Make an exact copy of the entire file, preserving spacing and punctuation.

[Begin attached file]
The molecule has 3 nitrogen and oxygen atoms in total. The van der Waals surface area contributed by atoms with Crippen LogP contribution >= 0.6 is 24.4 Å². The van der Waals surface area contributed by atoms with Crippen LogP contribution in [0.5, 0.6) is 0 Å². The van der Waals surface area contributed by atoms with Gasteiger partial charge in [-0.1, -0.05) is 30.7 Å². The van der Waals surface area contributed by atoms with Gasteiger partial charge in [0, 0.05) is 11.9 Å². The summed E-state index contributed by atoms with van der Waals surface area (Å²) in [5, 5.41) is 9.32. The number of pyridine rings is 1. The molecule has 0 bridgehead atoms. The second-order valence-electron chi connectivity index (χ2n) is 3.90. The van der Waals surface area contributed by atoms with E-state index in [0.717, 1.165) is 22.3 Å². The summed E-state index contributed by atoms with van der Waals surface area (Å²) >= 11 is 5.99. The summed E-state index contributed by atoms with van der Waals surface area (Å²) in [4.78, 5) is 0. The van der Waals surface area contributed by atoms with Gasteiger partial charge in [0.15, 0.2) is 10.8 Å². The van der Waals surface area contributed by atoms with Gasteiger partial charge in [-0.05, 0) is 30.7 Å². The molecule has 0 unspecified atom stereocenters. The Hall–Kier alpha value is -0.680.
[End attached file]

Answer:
The molecule has 3 nitrogen and oxygen atoms in total. The van der Waals surface area contributed by atoms with Crippen LogP contribution >= 0.6 is 24.4 Å². The van der Waals surface area contributed by atoms with Crippen LogP contribution in [0.5, 0.6) is 0 Å². The van der Waals surface area contributed by atoms with Gasteiger partial charge in [-0.1, -0.05) is 30.7 Å². The van der Waals surface area contributed by atoms with Gasteiger partial charge in [0, 0.05) is 11.9 Å². The summed E-state index contributed by atoms with van der Waals surface area (Å²) in [5, 5.41) is 9.32. The number of pyridine rings is 1. The molecule has 0 bridgehead atoms. The second-order valence-electron chi connectivity index (χ2n) is 3.90. The van der Waals surface area contributed by atoms with E-state index in [0.717, 1.165) is 22.3 Å². The summed E-state index contributed by atoms with van der Waals surface area (Å²) >= 11 is 5.99. The summed E-state index contributed by atoms with van der Waals surface area (Å²) in [4.78, 5) is 0. The van der Waals surface area contributed by atoms with Gasteiger partial charge in [0.15, 0.2) is 10.8 Å². The van der Waals surface area contributed by atoms with Gasteiger partial charge in [-0.05, 0) is 30.7 Å². The molecule has 0 unspecified atom stereocenters. The Hall–Kier alpha value is -0.680.